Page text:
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Most of the new migrants from outside Latin America are Chinese men, and some in the trenches point out they are of military age. The Chinese migrants often go a different route and stay in different camps. Reporters alleged the Chinese migrants are the most hostile and least willing to talk to reporters, which doesn't make sense if the motive was to flee economic hardships and oppression from the CCP to find greener pastures. Other categories of migrants are generally friendly and willing to share their stories and perspectives with the international media.


Human traffickers and smugglers made $820 million in 2023 alone trafficking people through the Darien, according to Panama's security minister Juan Manuel Pino. Nearly a quarter of Darien crossers last year were children according to official statistics.


The plight of crossers who run out of money often involves exchanging sexual favors to survive according to an anonymous humanitarian worker. She said, "local people offer money in return for sexual favors, ”Sex for survival is very much in evidence... which is logical because if they have robbed you in the jungle, you arrive without money, hungry and dehydrated and then you have to pay for a canoe ride... how do you get that money?”


Panama's Inaction to Contain the Darien Gap


Panama residents are not happy with the massive influx of migrants pouring through their country and habitats, but they have seemingly no control over the matter.


The Panamanian border is supposed to be controlled by the SENAFRONT, which stands for the Servicio Nacional de Fronteras de Panama, and is the local military/police entity charged also with securing the border. SENAFRONT is controlled by the Panamanian government, so technically the Gap could be made orderly if there was a will from the government to do so.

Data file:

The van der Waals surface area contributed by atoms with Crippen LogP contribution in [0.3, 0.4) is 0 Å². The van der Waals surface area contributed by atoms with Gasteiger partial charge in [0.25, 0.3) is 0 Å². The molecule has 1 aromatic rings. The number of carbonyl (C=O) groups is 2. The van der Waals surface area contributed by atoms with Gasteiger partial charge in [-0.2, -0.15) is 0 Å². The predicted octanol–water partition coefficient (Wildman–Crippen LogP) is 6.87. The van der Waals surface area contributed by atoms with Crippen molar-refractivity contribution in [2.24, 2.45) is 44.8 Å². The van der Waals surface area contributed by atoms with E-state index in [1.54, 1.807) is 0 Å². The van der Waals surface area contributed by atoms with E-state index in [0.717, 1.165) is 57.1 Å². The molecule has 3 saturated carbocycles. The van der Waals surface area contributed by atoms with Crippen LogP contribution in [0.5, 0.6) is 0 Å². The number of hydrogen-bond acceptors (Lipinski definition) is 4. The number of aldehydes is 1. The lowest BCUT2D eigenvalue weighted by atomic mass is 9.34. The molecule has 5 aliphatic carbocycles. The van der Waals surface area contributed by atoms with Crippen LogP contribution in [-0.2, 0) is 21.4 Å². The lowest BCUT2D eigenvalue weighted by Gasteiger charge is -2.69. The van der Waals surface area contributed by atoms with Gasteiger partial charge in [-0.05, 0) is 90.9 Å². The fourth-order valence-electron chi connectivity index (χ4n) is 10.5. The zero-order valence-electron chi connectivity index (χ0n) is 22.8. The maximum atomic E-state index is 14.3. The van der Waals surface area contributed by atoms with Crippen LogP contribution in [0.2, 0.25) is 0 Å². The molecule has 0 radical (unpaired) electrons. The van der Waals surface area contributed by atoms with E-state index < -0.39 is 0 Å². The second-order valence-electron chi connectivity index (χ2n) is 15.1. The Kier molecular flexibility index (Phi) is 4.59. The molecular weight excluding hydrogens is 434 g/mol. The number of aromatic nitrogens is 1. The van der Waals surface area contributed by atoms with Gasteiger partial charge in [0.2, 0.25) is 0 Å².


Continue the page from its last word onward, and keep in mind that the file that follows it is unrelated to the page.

The inaction at the Darien Gap likely has to do with the consequences that would accrue to Panama if it took action. The international actors who want this migration to occur are too powerful for Panama to resist. From Panama's perspective, the best option is to shunt the migrants northward is quickly as possible so the burden they place on Panama are kept to a minimum.


Impacts on Mexico's Nearshoring Ambitions


The surge in illegal crossings through the Darien Gap has significantly impacted Mexico's nearshoring ambitions.


Mexico is a key player in the USMCA framework and is under pressure to address this issue to maintain the integrity of its trade and economic relations with the United States and Canada. Thus far, Mexico's federal government has done little to nothing to assist and the challenge is made more untenable for Mexico by the record flows of migrants through the Darien Gap.


A scheduled 2026 sit-down by the USMCA members will address this thorny issue and towards the top of the agenda. Failure to reach an agreement could lead to automatic termination of the USMCA within two years, according to terms in the original USMCA agreement.